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No. 7: “To Kill a Mockingbird” (1962)

“If you just learn a single trick, Scout, you’ll get along a lot better with all kinds of folks. You never really understand a person until you consider things from his point of view … until you climb inside of his skin and walk around in it.” ~~Atticus Finch

There’s a thematic undercurrent running through “To Kill a Mockingbird,” Robert Mulligan’s brilliant, poignant adaptation of Harper Lee’s beloved novel, that reveals itself in the form of a blunt question. “What kind of man are you?” Bob Ewell (James Anderson) spits at Atticus Finch (Gregory Peck), the Alabama lawyer who dares to defend a black man in the Depression-era Deep South. A simple question, really, but it cuts a straight line to the heart of Mulligan’s purpose: showing us who a man is and what (or who) made him that way.  

This is a complex and engaging issue in any film, but it pushes “To Kill a Mockingbird” on an entirely different path than the one Lee walked us down in her novel. Mulligan and Horton Foote, with his rich screenplay, slightly shift the focus from the inquisitive tomboy Scout (Mary Badham) and her practical older brother Jem (Phillip Alfrod) to their widowed father Atticus. This is a risky choice — Lee’s book, after all, explores how Scout’s childish views change — but one that deepens the story and shows us how Atticus, too, grows and changes. In this way Mulligan preserves the spirit of the novel and expands the focus. So “To Kill a Mockingbird” becomes a multi-layered exploration of the factors that shape human values in addition to a coming-of-age tale.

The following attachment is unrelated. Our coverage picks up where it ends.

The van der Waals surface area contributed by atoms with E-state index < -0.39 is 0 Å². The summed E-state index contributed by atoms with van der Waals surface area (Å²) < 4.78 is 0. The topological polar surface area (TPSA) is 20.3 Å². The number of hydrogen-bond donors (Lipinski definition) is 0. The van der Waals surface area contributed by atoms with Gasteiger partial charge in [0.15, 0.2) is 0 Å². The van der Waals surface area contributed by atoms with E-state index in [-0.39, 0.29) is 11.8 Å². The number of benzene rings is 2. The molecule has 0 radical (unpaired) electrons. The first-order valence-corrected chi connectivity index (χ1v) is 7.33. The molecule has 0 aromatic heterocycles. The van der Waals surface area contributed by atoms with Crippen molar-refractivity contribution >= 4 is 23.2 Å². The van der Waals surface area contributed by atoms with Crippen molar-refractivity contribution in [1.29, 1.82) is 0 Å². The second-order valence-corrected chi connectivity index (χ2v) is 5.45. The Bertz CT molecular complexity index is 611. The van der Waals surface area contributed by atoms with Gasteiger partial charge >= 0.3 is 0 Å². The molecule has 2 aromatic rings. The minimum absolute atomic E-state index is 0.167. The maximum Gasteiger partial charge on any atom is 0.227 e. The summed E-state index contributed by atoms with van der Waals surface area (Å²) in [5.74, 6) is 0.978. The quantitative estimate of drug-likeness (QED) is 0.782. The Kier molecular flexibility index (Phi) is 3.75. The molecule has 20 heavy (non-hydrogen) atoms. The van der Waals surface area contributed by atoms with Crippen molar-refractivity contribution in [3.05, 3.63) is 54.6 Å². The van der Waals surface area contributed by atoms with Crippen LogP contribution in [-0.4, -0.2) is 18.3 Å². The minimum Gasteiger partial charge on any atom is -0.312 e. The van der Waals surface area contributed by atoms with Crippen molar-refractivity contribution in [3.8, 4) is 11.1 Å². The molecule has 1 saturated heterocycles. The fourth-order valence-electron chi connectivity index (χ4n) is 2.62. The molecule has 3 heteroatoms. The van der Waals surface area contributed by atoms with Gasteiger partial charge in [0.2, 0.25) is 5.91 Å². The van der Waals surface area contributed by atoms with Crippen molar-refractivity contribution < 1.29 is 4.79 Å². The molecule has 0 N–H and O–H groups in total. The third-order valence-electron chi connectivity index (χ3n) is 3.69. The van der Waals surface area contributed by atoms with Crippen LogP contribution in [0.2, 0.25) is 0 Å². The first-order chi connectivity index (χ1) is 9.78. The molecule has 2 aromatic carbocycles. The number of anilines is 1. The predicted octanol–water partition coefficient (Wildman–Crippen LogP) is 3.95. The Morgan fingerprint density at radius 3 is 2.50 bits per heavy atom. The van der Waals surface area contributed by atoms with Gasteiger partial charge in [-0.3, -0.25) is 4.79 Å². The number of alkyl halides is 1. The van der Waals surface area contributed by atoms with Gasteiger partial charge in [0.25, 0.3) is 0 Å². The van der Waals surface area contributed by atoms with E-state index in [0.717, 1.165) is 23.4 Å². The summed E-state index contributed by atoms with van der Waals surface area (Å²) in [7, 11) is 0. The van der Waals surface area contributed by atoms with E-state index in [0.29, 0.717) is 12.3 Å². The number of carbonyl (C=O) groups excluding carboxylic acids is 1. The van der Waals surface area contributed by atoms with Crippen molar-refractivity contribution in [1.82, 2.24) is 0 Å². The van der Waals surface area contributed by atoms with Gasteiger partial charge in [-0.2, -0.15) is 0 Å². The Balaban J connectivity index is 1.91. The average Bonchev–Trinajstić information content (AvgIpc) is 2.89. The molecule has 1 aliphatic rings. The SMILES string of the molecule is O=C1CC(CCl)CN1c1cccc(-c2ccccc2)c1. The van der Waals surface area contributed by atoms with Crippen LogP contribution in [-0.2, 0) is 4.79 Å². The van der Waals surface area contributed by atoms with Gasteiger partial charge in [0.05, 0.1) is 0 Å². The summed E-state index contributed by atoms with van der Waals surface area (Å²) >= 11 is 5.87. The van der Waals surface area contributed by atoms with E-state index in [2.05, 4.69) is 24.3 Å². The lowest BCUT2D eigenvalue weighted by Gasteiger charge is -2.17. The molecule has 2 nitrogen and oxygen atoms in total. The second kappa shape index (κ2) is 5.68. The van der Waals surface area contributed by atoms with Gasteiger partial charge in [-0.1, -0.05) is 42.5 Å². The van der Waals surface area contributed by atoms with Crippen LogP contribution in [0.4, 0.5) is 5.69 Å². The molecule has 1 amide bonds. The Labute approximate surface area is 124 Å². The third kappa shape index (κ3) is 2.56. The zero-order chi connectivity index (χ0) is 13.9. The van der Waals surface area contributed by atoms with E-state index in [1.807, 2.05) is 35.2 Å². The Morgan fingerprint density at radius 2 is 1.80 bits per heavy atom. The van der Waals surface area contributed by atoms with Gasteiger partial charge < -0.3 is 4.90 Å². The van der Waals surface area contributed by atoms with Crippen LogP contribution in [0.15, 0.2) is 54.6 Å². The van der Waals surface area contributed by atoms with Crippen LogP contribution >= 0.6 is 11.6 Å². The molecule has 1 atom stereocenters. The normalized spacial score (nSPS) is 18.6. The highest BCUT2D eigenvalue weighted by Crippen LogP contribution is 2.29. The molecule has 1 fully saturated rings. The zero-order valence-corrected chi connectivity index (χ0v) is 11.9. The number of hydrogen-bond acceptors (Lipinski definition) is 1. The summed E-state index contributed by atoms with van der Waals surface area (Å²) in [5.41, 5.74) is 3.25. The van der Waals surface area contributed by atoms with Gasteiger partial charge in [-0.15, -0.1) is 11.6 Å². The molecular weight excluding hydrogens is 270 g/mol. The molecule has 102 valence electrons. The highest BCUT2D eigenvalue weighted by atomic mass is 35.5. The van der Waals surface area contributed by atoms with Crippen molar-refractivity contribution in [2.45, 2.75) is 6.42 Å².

Much of the events and characters exist relatively unchanged. The narrator (Kim Stanley), the grown-up Scout, recalls a summer of her childhood in dusty Monroeville, Ala., where her father took on a court case that upended her world and the town’s sense of order. Atticus is the only man willing to defend Tom Robinson (Brock Peters), a black man accused of beating and raping a local white woman, Mayella Ewell (Collin Wilcox Patton). Atticus’ decision to do the right thing makes him a target for the townspeople’s rage, which Scout and Jem watch him weather with quiet wisdom. This subtle approach tends to anger Jem, who wants a rougher-edged father figure, and it fools everyone into thinking Atticus is a soft touch. (Not a chance — this is Gregory Peck.) Woven into this story is a spooky neighborhor named Boo Radley (Robert Duvall), who looms large in Scout and Jem’s imagination but eventually comes to play a much larger part in their summer. Yet even this does not encapsulate all that occurs in this richly textured story.

“Enough cannot be said.” That’s how my ninth-grade English teacher described “To Kill a Mockingbird” the novel, and I think his review applies to the film. There are so many elements deserving of praise, starting with the look of the film (shot in black and white) and the way the appearance captures the lazy-but-tense atmosphere of the small-town South. There is the pivotal courtroom scene, one of the finest and tensest and most dramatic ever filmed. And then there is the acting, good all the way from Badham, who gives Scout an impish innocence that’s irresistible, to Duvall, who has just minutes on screen but gives Boo Radley the kind of trembling presence he couldn’t manage on the page. Peck brings a kind of rumpled, world-weary bravery to Atticus that seems perfect for the character. He was born to be Atticus. There is no other choice. 

In the end, tough “To Kill a Mockingbird” deserves to be called one of the all-time great book-to-film translations, this movie is more than that. Mulligan does not lean too heavily on his source material, using it as a crutch to prop up an unoriginal copy. Nor does the director ignore the film’s inspiration altogether. What Mulligan does is create a timeless, captivating, touching motion picture that is a work of art in its own right. And that’s the kind of beautiful, rare achievement we must celebrate not once, but again and again.